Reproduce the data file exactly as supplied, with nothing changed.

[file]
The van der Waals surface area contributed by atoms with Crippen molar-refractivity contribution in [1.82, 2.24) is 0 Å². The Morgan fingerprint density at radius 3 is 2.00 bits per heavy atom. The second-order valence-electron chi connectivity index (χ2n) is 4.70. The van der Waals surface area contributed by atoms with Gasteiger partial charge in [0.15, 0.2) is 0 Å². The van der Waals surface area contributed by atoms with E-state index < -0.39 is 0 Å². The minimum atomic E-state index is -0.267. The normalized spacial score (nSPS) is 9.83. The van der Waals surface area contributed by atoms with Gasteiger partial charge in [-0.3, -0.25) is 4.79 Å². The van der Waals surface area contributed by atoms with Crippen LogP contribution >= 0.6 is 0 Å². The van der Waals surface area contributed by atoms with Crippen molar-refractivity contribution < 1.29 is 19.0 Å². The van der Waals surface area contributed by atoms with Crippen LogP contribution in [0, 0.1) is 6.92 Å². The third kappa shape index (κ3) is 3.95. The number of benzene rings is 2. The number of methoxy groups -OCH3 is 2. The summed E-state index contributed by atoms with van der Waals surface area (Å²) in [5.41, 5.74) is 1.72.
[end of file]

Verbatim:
The van der Waals surface area contributed by atoms with Crippen molar-refractivity contribution in [1.82, 2.24) is 0 Å². The Morgan fingerprint density at radius 3 is 2.00 bits per heavy atom. The second-order valence-electron chi connectivity index (χ2n) is 4.70. The van der Waals surface area contributed by atoms with Gasteiger partial charge in [0.15, 0.2) is 0 Å². The van der Waals surface area contributed by atoms with E-state index < -0.39 is 0 Å². The minimum atomic E-state index is -0.267. The normalized spacial score (nSPS) is 9.83. The van der Waals surface area contributed by atoms with Gasteiger partial charge in [-0.3, -0.25) is 4.79 Å². The van der Waals surface area contributed by atoms with Crippen LogP contribution >= 0.6 is 0 Å². The van der Waals surface area contributed by atoms with Crippen molar-refractivity contribution < 1.29 is 19.0 Å². The van der Waals surface area contributed by atoms with Crippen LogP contribution in [0, 0.1) is 6.92 Å². The third kappa shape index (κ3) is 3.95. The number of benzene rings is 2. The number of methoxy groups -OCH3 is 2. The summed E-state index contributed by atoms with van der Waals surface area (Å²) in [5.41, 5.74) is 1.72.